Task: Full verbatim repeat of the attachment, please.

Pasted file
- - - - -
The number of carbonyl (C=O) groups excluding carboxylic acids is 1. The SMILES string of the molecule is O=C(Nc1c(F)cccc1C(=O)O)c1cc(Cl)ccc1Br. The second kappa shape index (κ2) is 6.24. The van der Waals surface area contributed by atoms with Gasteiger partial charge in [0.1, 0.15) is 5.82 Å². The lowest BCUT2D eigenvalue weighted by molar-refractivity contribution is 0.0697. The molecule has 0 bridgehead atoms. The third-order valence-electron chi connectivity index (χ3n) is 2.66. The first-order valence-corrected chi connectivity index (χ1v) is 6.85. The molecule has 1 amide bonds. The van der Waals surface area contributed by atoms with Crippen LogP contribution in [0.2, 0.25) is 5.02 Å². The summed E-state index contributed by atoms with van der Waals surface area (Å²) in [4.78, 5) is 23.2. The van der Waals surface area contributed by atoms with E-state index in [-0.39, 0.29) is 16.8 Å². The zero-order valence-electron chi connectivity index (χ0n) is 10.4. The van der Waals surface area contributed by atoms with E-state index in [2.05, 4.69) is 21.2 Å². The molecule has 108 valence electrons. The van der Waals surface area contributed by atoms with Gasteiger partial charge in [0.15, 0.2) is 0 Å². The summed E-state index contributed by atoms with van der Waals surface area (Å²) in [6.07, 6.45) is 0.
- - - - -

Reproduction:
The number of carbonyl (C=O) groups excluding carboxylic acids is 1. The SMILES string of the molecule is O=C(Nc1c(F)cccc1C(=O)O)c1cc(Cl)ccc1Br. The second kappa shape index (κ2) is 6.24. The van der Waals surface area contributed by atoms with Gasteiger partial charge in [0.1, 0.15) is 5.82 Å². The lowest BCUT2D eigenvalue weighted by molar-refractivity contribution is 0.0697. The molecule has 0 bridgehead atoms. The third-order valence-electron chi connectivity index (χ3n) is 2.66. The first-order valence-corrected chi connectivity index (χ1v) is 6.85. The molecule has 1 amide bonds. The van der Waals surface area contributed by atoms with Crippen LogP contribution in [0.2, 0.25) is 5.02 Å². The summed E-state index contributed by atoms with van der Waals surface area (Å²) in [4.78, 5) is 23.2. The van der Waals surface area contributed by atoms with E-state index in [-0.39, 0.29) is 16.8 Å². The zero-order valence-electron chi connectivity index (χ0n) is 10.4. The van der Waals surface area contributed by atoms with E-state index in [2.05, 4.69) is 21.2 Å². The molecule has 108 valence electrons. The van der Waals surface area contributed by atoms with Gasteiger partial charge in [0.15, 0.2) is 0 Å². The summed E-state index contributed by atoms with van der Waals surface area (Å²) in [6.07, 6.45) is 0.